Gihan Perera is with the group Florida New Majority. He cited a New York Times story from March that claimed new voter registrations were down by more than 81,000 people, with a provision of HR 1355 being the culprit. He said in May the deficit was still 64,000.
He said since then his organization and other groups have made "huge inroads," and will have close to 50,000 new registered voters by next Tuesday's deadline.
The provision of the elections bill that scared off groups like the League of Women Voters was a financial penalty for not returning the voter registration forms within 48 hours, opposed to two weeks.
The law was passed by the Republican-led Legislature in 2011, but it's been a third-party group — Strategic Allied Consulting, which is getting paid by the Republican Party of Florida to acquire new registrations — that has been making headlines the past week with reports of its employees turning in faulty registrations.
Kathy Bird is the civic engagement director for the Florida Immigrant Coalition. She said Strategic Allied Consulting has been reaching out to people in the Latino, Haitian and Brazilian communities in Broward County, as well as signing up voters in "rural municipalities in Central Florida."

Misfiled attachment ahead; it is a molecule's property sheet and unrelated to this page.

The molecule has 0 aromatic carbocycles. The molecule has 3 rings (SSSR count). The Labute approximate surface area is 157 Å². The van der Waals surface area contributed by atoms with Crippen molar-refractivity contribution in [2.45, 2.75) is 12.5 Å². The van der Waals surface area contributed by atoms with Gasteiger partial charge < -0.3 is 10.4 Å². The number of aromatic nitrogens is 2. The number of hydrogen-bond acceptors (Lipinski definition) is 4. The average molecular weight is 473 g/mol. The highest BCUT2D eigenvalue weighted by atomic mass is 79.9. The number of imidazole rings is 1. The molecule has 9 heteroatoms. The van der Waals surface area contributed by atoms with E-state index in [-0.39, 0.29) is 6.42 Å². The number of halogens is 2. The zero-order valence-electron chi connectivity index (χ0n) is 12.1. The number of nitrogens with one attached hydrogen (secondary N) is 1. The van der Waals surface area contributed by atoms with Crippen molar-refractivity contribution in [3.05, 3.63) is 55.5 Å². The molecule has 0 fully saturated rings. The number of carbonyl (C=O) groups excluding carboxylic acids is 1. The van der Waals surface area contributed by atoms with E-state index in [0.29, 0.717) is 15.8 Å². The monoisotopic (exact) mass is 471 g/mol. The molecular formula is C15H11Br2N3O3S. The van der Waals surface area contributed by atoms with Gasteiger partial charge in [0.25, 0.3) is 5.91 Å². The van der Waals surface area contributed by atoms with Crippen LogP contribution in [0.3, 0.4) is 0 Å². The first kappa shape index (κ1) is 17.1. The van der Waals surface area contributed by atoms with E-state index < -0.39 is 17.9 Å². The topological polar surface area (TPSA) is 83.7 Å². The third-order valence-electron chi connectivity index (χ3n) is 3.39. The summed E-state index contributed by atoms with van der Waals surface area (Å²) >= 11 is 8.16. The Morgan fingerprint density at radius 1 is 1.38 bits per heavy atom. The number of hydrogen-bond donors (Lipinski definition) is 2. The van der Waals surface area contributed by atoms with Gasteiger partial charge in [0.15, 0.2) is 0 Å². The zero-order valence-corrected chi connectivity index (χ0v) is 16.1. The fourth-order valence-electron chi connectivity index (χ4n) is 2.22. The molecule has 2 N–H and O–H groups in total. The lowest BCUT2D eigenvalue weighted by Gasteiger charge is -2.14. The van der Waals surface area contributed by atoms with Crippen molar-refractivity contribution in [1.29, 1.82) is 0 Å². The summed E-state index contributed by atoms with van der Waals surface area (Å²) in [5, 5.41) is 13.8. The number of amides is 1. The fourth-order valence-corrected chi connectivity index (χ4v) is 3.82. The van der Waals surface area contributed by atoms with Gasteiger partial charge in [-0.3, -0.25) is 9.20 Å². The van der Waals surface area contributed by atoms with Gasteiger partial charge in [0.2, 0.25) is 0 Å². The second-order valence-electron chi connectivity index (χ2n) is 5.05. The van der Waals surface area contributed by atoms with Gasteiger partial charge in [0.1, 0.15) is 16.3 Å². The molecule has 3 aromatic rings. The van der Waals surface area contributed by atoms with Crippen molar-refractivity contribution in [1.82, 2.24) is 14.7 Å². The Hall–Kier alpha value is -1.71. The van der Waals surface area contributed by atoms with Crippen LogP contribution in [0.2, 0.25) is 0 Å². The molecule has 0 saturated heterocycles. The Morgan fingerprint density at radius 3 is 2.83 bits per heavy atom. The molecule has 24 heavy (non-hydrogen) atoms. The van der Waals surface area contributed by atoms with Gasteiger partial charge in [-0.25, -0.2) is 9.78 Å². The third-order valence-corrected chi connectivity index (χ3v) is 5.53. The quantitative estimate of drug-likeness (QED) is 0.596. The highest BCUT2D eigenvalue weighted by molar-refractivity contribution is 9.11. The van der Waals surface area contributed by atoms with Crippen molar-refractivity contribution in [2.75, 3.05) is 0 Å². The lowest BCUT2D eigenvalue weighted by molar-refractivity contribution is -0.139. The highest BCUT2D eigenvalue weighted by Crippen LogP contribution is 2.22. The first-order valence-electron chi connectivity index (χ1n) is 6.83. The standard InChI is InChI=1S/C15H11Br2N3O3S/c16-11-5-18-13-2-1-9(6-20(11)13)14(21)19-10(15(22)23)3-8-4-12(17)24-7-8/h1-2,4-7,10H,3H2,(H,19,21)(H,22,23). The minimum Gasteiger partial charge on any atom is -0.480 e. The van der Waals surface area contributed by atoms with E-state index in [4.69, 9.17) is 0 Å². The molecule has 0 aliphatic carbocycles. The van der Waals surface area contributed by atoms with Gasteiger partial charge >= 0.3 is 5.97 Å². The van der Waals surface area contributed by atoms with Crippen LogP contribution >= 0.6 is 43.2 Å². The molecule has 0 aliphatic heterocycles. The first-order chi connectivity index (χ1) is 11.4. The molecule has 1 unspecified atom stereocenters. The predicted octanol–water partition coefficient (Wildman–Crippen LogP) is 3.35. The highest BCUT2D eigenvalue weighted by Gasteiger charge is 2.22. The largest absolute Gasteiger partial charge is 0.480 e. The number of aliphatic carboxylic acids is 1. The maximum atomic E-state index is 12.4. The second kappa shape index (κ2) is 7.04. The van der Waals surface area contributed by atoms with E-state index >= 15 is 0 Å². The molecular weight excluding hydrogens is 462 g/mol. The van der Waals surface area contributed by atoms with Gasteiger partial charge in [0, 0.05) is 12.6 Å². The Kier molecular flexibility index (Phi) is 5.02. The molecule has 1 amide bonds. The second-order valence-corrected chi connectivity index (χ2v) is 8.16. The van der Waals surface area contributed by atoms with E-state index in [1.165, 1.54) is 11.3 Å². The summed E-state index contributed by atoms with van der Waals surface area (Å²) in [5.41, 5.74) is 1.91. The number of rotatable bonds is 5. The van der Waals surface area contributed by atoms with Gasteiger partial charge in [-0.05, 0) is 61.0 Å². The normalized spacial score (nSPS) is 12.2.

Bishop Victor T. Curry is one of Miami's most influential leaders in the African-American community. As president of the National Action Network, he said he's been meeting with members of other churches, unions and civic organizations to ensure that their members get registered and vote early.
Referring to last year's elections reform bill and the purge of noncitizens being enacted upon by Gov. Scott, Curry said, "we've been absolutely appalled at the governor and the Republican-led House and Senate, that they would infringe on the voting rights of all the citizens of the state of Florida."
He said he calls his plan to get people in the black community registered, "Operation Lemonade."
"They have given us a lemon. We have decided to make lemonade."
Monica Russo with the Service Employees International Union refused to worry about the reduction of early voting days, mentioning how in the 2000 presidential election in Florida there were no early voting days.